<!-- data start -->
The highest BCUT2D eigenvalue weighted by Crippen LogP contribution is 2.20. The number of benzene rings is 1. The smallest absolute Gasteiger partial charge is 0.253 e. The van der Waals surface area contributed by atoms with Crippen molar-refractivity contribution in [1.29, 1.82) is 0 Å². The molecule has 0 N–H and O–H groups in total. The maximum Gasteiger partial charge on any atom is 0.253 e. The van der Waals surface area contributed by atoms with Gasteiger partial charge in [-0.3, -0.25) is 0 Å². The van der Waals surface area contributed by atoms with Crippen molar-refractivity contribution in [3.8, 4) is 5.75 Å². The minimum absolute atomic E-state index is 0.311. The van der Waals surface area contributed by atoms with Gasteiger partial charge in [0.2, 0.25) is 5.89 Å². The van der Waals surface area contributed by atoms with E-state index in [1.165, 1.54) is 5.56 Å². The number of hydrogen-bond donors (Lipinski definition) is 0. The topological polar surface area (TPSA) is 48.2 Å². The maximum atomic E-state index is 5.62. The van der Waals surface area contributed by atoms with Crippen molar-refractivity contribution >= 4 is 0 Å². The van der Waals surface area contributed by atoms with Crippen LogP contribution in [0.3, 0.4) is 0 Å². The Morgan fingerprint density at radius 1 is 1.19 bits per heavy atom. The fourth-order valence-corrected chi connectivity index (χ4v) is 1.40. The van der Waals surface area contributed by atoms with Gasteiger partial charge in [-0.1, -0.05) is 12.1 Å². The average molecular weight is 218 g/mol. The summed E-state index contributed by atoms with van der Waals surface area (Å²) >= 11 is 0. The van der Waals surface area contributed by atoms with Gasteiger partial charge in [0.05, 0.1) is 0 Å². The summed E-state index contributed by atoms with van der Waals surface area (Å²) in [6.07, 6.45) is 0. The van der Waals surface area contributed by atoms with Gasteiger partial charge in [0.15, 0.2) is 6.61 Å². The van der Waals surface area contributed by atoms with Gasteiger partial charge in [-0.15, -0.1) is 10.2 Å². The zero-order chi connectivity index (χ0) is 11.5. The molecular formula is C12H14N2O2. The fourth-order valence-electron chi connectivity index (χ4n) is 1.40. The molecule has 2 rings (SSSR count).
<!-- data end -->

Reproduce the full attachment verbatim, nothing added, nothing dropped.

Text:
The highest BCUT2D eigenvalue weighted by Crippen LogP contribution is 2.20. The number of benzene rings is 1. The smallest absolute Gasteiger partial charge is 0.253 e. The van der Waals surface area contributed by atoms with Crippen molar-refractivity contribution in [1.29, 1.82) is 0 Å². The molecule has 0 N–H and O–H groups in total. The maximum Gasteiger partial charge on any atom is 0.253 e. The van der Waals surface area contributed by atoms with Gasteiger partial charge in [-0.3, -0.25) is 0 Å². The van der Waals surface area contributed by atoms with Crippen molar-refractivity contribution in [3.8, 4) is 5.75 Å². The minimum absolute atomic E-state index is 0.311. The van der Waals surface area contributed by atoms with Gasteiger partial charge in [0.2, 0.25) is 5.89 Å². The van der Waals surface area contributed by atoms with E-state index in [1.165, 1.54) is 5.56 Å². The number of hydrogen-bond donors (Lipinski definition) is 0. The topological polar surface area (TPSA) is 48.2 Å². The maximum atomic E-state index is 5.62. The van der Waals surface area contributed by atoms with Crippen molar-refractivity contribution >= 4 is 0 Å². The van der Waals surface area contributed by atoms with Crippen LogP contribution in [0.3, 0.4) is 0 Å². The Morgan fingerprint density at radius 1 is 1.19 bits per heavy atom. The fourth-order valence-corrected chi connectivity index (χ4v) is 1.40. The van der Waals surface area contributed by atoms with Gasteiger partial charge in [-0.1, -0.05) is 12.1 Å². The average molecular weight is 218 g/mol. The summed E-state index contributed by atoms with van der Waals surface area (Å²) >= 11 is 0. The van der Waals surface area contributed by atoms with Gasteiger partial charge in [0.05, 0.1) is 0 Å². The summed E-state index contributed by atoms with van der Waals surface area (Å²) in [6.07, 6.45) is 0. The van der Waals surface area contributed by atoms with Gasteiger partial charge in [0.15, 0.2) is 6.61 Å². The van der Waals surface area contributed by atoms with Gasteiger partial charge in [-0.15, -0.1) is 10.2 Å². The zero-order chi connectivity index (χ0) is 11.5. The molecular formula is C12H14N2O2. The fourth-order valence-electron chi connectivity index (χ4n) is 1.40. The molecule has 2 rings (SSSR count).